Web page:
World's fair  

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The Crystal Palace, built for the Great Exhibition of 1851, symbolizes the rise of modern architecture by its use of glass and steel.
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The Crystal Palace, built for the Great Exhibition of 1851, symbolizes the rise of modern architecture by its use of glass and steel.

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Train wreck at Montparnasse (October 22, 1895) by Studio Lévy and Sons.
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Train wreck at Montparnasse (October 22, 1895) by Studio Lévy and Sons.

Expo (also known as otherwise World Fair and World's Fair) is the name of various large public exhibitions held since the mid-19th century. The official sanctioning body is the Bureau International des Expositions (BIE), translated in English as the International Exhibitions Bureau (though sometimes rendered as the Bureau of International Expositions). BIE-approved fairs are divided into a number of types: universal, and international or specialized. They usually last between 3 and 6 months. In addition, countries can hold their own 'fair', 'exposition', or 'exhibition', without BIE endorsement.

The first Expo was held in The Crystal Palace in Hyde Park, London, in 1851 under the title “Great Exhibition of the Works of Industry of All Nations”.

Examples

Registered Expositions ("Universal Expositions")

Universal Expositions encompass universal themes that affect the full gamut of human experience. These Universal Expos usually have themes based on which pavilions are made to represent the country's opinion on that theme. The theme for the 2005 Expo in Japan was "nature's wisdom". Universal expositions are usually held less frequently than specialized or international expositions because they are more expensive. To distinguish them from lesser fairs, they require total design of pavilion buildings from the ground up. As a result, nations compete for the most outstanding or memorable structure—recent examples include Japan, France, Morocco & Spain at Expo '92. Recent Universal Expositions include Brussels Expo '58, Seattle Expo '62, known as the Century 21 Exposition, Montreal Expo 67, San Antonio HemisFair '68, Osaka Expo '70,Spokane Expo '74, Knoxville, Tennessee Expo '82, New Orleans Expo '84, Vancouver Expo '86, Brisbane Expo '88, Osaka, Japan Expo '90, Seville Expo '92, Lisbon Expo '98 and Hanover Expo 2000. The Expo 2005 was held at Aichi Prefecture, Japan. Sometimes pre-fabricated structures are also used to minimize costs for developing countries or for countries from a geographical block to share space (i.e. Plaza of the Americas at Seville '92).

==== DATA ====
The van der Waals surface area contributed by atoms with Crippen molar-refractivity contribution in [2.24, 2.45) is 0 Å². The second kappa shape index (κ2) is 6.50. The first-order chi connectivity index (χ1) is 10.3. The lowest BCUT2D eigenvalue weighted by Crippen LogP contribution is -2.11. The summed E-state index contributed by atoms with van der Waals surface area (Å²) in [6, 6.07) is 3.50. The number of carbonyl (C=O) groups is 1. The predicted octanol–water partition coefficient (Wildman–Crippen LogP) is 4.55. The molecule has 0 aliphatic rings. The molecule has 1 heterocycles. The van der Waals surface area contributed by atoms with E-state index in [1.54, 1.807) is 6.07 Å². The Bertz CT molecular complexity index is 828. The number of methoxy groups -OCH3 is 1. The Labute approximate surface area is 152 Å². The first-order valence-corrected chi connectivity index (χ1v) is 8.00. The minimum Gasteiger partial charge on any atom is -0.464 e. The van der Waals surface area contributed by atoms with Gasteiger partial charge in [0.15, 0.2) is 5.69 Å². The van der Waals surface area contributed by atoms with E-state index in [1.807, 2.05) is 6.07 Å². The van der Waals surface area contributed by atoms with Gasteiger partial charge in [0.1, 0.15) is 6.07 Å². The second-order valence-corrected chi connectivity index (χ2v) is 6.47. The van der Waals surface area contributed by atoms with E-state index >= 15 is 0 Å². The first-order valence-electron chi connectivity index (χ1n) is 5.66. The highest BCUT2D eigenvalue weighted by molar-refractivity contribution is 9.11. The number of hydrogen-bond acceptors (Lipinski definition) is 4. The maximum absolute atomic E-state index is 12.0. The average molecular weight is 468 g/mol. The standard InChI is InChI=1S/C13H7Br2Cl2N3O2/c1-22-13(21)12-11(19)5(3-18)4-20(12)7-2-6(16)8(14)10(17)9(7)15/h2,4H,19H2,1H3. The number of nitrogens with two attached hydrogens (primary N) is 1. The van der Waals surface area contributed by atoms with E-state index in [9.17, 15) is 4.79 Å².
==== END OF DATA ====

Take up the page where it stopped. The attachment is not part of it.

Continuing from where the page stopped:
The only Universal exposition to be held without BIE approval was the 1964/1965 New York World's Fair. Because that Fair did not comply with BIE rules in place at the time, the sanctioning organization denied the Fair an "official" status. The Fair proceeded without BIE approval and turned to tourism and trade organizations to host national pavilions in lieu of official government sponsorship.

The United States, Japan, Canada, Spain, Belgium, and Australia have hosted the World's Fair in more than one city in different years.

BIE has moved to sanction expos only every five years, starting with the 21st century; with the 1980s and 1990s overflowing with expos back to back, some see this as a means to cut down potential expenditure by participating nations.

The rule may apply to all expos, or it may end up that Universal expositions will be restricted to every five years or so, with International or Specialized expositions in the in-between years for countries wishing to celebrate a special event.

List of hitherto official world expositions according to the Bureau International des Expositions (BIE)and ExpoMuseum:

See also




Unless indicated otherwise, the text in this article is either based on Wikipedia article "World's fair" or another language Wikipedia page thereof used under the terms of the GNU Free Documentation License; or on original research by Jahsonic and friends. See Art and Popular Culture's copyright notice.

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